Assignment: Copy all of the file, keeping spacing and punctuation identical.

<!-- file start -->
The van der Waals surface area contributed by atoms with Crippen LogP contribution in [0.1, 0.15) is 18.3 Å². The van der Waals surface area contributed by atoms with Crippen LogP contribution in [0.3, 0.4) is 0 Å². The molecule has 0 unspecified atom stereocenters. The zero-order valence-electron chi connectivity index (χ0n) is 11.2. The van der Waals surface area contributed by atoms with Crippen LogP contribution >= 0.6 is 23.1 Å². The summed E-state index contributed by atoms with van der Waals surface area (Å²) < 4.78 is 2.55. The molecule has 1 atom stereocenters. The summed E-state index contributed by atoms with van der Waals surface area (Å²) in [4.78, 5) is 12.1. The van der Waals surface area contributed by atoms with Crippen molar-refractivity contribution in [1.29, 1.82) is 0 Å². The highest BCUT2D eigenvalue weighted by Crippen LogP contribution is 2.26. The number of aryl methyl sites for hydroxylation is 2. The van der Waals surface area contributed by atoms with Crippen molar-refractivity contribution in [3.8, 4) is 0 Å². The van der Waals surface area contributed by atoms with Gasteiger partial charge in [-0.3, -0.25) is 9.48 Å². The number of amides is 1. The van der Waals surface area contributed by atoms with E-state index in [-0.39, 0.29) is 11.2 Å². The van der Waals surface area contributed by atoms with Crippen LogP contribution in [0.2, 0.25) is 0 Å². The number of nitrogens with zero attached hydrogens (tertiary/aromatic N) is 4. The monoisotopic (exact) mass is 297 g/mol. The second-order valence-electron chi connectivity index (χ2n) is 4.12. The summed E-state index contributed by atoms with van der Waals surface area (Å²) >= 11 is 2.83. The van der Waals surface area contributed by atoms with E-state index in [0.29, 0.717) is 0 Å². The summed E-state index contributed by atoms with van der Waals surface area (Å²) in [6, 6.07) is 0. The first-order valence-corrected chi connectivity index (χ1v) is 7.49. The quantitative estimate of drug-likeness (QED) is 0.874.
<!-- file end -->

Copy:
The van der Waals surface area contributed by atoms with Crippen LogP contribution in [0.1, 0.15) is 18.3 Å². The van der Waals surface area contributed by atoms with Crippen LogP contribution in [0.3, 0.4) is 0 Å². The molecule has 0 unspecified atom stereocenters. The zero-order valence-electron chi connectivity index (χ0n) is 11.2. The van der Waals surface area contributed by atoms with Crippen LogP contribution >= 0.6 is 23.1 Å². The summed E-state index contributed by atoms with van der Waals surface area (Å²) < 4.78 is 2.55. The molecule has 1 atom stereocenters. The summed E-state index contributed by atoms with van der Waals surface area (Å²) in [4.78, 5) is 12.1. The van der Waals surface area contributed by atoms with Crippen molar-refractivity contribution in [1.29, 1.82) is 0 Å². The highest BCUT2D eigenvalue weighted by Crippen LogP contribution is 2.26. The number of aryl methyl sites for hydroxylation is 2. The van der Waals surface area contributed by atoms with Crippen molar-refractivity contribution in [3.8, 4) is 0 Å². The van der Waals surface area contributed by atoms with Gasteiger partial charge in [-0.3, -0.25) is 9.48 Å². The number of amides is 1. The van der Waals surface area contributed by atoms with E-state index in [-0.39, 0.29) is 11.2 Å². The van der Waals surface area contributed by atoms with Crippen LogP contribution in [0.2, 0.25) is 0 Å². The number of nitrogens with zero attached hydrogens (tertiary/aromatic N) is 4. The monoisotopic (exact) mass is 297 g/mol. The second-order valence-electron chi connectivity index (χ2n) is 4.12. The summed E-state index contributed by atoms with van der Waals surface area (Å²) >= 11 is 2.83. The van der Waals surface area contributed by atoms with E-state index in [0.29, 0.717) is 0 Å². The summed E-state index contributed by atoms with van der Waals surface area (Å²) in [6, 6.07) is 0. The first-order valence-corrected chi connectivity index (χ1v) is 7.49. The quantitative estimate of drug-likeness (QED) is 0.874.